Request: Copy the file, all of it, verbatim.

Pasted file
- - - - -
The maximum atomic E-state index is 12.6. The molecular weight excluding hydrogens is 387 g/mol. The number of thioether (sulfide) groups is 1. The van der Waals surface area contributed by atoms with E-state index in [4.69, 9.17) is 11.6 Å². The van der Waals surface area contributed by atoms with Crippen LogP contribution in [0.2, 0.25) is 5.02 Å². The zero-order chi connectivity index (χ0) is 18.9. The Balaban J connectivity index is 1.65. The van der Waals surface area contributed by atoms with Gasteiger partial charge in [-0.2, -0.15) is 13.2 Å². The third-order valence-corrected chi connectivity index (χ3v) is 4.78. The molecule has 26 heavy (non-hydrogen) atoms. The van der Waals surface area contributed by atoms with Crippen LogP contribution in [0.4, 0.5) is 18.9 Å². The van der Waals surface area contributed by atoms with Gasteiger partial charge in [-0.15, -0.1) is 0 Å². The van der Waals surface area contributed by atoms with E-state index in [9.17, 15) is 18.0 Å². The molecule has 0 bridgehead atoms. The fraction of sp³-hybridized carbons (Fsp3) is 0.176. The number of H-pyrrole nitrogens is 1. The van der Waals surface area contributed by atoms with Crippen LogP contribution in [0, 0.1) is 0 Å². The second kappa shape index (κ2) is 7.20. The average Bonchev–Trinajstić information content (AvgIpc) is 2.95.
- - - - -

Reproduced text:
The maximum atomic E-state index is 12.6. The molecular weight excluding hydrogens is 387 g/mol. The number of thioether (sulfide) groups is 1. The van der Waals surface area contributed by atoms with E-state index in [4.69, 9.17) is 11.6 Å². The van der Waals surface area contributed by atoms with Crippen LogP contribution in [0.2, 0.25) is 5.02 Å². The zero-order chi connectivity index (χ0) is 18.9. The Balaban J connectivity index is 1.65. The van der Waals surface area contributed by atoms with Gasteiger partial charge in [-0.2, -0.15) is 13.2 Å². The third-order valence-corrected chi connectivity index (χ3v) is 4.78. The molecule has 26 heavy (non-hydrogen) atoms. The van der Waals surface area contributed by atoms with Crippen LogP contribution in [0.4, 0.5) is 18.9 Å². The van der Waals surface area contributed by atoms with Gasteiger partial charge in [-0.15, -0.1) is 0 Å². The van der Waals surface area contributed by atoms with E-state index in [9.17, 15) is 18.0 Å². The molecule has 0 bridgehead atoms. The fraction of sp³-hybridized carbons (Fsp3) is 0.176. The number of H-pyrrole nitrogens is 1. The van der Waals surface area contributed by atoms with Crippen LogP contribution in [0, 0.1) is 0 Å². The second kappa shape index (κ2) is 7.20. The average Bonchev–Trinajstić information content (AvgIpc) is 2.95.